High-stakes vote on Wells Fargo board also tests proxy adviser ISS
By Ross Kerber and Dan Freed
BOSTON (Reuters) - A high-stakes shareholder vote at Wells Fargo & Co (WFC.N: Quote) next week will determine whether the bank has done enough to retain investor confidence after its phony-account scandal, and whether a leading proxy adviser wields enough clout to help oust most of its board.
In one of its toughest shareholder notes, Institutional Shareholder Services (ISS) recommended earlier this month that investors vote against 12 of the 15 directors on Wells Fargo's ballot at the company's annual meeting on April 25, including independent chairman Stephen Sanger. ISS argued they had all failed in their oversight duties.
The recommendation was another blow to the country's third-largest bank, which has been struggling for months to move past revelations that thousands of employees created as many as 2 million accounts in customers' names without permission to hit lofty sales targets. ISS's recommendation followed one by Glass Lewis, its closest competitor, which recommended votes against six directors for similar reasons. The ball is now in the shareholders' court. A sampling of investors who spoke to Reuters were split on how to vote.
It would be extremely unusual for most directors at a company the size of Wells Fargo to turn over suddenly, without pressure from an activist investor, but ISS's scathing review was also rare.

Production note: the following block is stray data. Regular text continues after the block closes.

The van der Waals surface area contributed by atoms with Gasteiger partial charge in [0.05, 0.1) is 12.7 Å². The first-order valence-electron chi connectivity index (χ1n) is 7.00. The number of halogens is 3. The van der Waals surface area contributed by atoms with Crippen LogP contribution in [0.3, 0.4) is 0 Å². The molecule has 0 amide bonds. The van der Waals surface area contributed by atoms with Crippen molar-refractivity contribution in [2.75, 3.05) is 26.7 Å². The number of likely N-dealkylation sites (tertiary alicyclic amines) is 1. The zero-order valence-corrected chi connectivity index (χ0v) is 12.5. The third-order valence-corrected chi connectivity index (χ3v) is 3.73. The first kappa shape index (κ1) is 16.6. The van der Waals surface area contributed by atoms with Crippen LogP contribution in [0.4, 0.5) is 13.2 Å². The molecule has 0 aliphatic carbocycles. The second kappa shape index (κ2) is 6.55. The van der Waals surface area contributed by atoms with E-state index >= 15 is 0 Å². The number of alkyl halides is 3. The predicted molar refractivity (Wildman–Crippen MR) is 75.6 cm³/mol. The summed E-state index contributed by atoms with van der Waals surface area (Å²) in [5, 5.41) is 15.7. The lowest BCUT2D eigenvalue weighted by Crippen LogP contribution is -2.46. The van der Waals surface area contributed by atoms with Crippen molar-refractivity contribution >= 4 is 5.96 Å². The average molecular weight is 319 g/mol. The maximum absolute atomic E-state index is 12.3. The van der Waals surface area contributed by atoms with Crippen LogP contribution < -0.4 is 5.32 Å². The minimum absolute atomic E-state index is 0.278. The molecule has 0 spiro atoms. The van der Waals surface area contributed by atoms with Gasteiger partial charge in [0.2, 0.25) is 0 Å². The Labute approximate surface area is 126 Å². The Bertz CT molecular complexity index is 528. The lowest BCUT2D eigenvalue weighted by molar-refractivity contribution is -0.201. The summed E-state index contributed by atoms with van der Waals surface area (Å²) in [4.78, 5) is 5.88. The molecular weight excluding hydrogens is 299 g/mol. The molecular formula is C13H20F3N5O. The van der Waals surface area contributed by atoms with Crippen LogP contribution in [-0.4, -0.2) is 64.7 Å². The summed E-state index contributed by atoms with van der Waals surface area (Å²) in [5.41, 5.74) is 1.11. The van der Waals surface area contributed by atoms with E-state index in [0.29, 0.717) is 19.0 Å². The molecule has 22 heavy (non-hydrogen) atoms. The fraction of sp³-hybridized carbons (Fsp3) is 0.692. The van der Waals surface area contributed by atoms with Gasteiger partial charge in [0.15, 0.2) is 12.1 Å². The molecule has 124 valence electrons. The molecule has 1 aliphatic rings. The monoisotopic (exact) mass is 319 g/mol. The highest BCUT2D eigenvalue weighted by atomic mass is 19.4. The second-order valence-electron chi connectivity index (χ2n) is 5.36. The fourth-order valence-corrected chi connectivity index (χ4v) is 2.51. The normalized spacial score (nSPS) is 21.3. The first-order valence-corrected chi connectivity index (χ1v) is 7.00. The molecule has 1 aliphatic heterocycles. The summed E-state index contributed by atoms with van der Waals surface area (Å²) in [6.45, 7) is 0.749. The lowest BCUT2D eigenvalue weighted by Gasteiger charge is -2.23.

According to Proxy Insight, among the 2,780 meetings held by S&P 500 companies since 2012, ISS has recommended votes against 80 percent or more of directors in just seven cases besides Wells Fargo. Each involved a special circumstance, like only a few directors being up for re-election.
ISS's Wells Fargo recommendation was "among the harshest that I can recall," said Bruce Goldfarb, president of proxy solicitation firm Okapi Partners.
An ISS spokesman declined to comment. Wells Fargo representatives cited an April 7 statement calling the ISS recommendation "extreme and unprecedented."
ISS is the largest proxy adviser, with about 1,700 clients versus Glass Lewis's 1,200, and has faced concerns it wields undue influence over corporate elections. On average, directors who ISS recommends "against" receive 17 percent to 18 percent less support, according to consulting firm Semler Brossy. Continued...